incidents with bombs going off, bomb hoaxes, strikes with the railways, and the trains were often delayed for various reasons. It got to the point where I didn’t feel safe travelling by train, so I decided to look for another job nearer home. I successfully applied for and accepted the role of physiotherapist at the Defence Medical Rehabilitation Centre at Headley Court. I think my military background helped to secure the job. I commenced my new role in 1996, and completed thirteen years. I was heavily involved in the physiotherapy treatment of our young lads and lasses
, Kell’s immediate superior was the Secretary of State for War. Throughout these early years, the quasi-military ethos of MI5 was pervasive, most of its recruits coming, like Vernon Kell himself, from a military background. This ethos was echoed in the Service’s structure, in which intelligence officers were assigned military rank, whether or not they were entitled to it on the basis of military service. The military ethos of MI5 remained pervasive during the 1920s and 1930s. In the jargon of the Service, only those who worked in the ‘Office’ were 03_Charmian_Ch-1
This book presents new research on the histories and legacies of the German Expressionist group, Der Blaue Reiter, the founding force behind modernist abstraction. For the first time Der Blaue Reiter is subjected to a variety of novel inter-disciplinary perspectives, ranging from a philosophical enquiry into its language and visual perception, to analyses of its gender dynamics, its reception at different historical junctures throughout the twentieth century, and its legacies for post-colonial aesthetic practices. The volume offers a new perspective on familiar aspects of Expressionism and abstraction, taking seriously the inheritance of modernism for the twenty-first century in ways that will help to recalibrate the field of Expressionist studies for future scholarship. Der Blaue Reiter still matters, the contributors argue, because the legacies of abstraction are still being debated by artists, writers, philosophers and cultural theorists today.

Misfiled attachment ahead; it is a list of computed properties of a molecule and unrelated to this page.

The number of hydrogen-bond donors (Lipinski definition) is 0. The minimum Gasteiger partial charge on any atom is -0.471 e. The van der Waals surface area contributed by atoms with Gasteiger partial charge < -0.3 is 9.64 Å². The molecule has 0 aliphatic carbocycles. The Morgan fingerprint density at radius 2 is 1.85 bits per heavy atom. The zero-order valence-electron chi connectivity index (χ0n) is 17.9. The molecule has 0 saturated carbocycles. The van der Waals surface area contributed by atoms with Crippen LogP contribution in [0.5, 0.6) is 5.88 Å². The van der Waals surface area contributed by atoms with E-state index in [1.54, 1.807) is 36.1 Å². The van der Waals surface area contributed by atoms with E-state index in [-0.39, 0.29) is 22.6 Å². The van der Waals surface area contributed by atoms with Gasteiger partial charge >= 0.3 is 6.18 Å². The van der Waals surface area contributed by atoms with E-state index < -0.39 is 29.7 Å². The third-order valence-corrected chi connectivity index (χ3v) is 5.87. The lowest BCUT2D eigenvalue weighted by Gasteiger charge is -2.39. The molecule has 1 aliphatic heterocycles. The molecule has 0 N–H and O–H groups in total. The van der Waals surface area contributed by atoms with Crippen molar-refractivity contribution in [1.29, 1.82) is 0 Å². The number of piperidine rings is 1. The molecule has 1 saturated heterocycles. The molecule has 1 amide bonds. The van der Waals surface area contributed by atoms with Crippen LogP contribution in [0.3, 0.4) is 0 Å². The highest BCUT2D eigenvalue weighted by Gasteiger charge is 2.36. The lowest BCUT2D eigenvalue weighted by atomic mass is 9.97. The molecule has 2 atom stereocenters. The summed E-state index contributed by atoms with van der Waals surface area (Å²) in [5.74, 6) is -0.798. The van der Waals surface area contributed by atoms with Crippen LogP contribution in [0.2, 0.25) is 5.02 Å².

undertook fieldwork at Stonehenge. Among his interpretations of the latter was that its circuits related to a fortified settlement, which is obviously not now a widely held explanation of that great ritual monument; this likely reflected his military background. 31 The role of archaeologist as spy, variously informing military operations, should not be overlooked. Most famously there were Sir Leonard Woolley and T. E. Lawrence’s ‘Wildness of Zin’ surveys in the Negev Desert immediately prior to the First World War. 32 Sponsored by the army, while the archaeologists
noticeable difference in the proportion of defectors and loyalists are politicians whose career outside parliament was in the armed forces: they are over-represented among the defectors. Possible reasons for this can be speculated. People with a military background typically tend to be self-confident, to be willing to take decisive actions and not be prepared to tolerate a lack of clarity or weak leadership. Conversely, educationalists and ministers of religion, who were perhaps more likely to have been conciliatory and tolerant by professional training and personality
. 37 The Horse guards wanted as much influence as possible over the colonies where troops were stationed, including, if possible, either a commander-in-chief who was also governor, or a governor with a military background. Historians have not examined the military’s desire for imperial control sufficiently; as Hew Strachan has observed, although the empire was the ‘most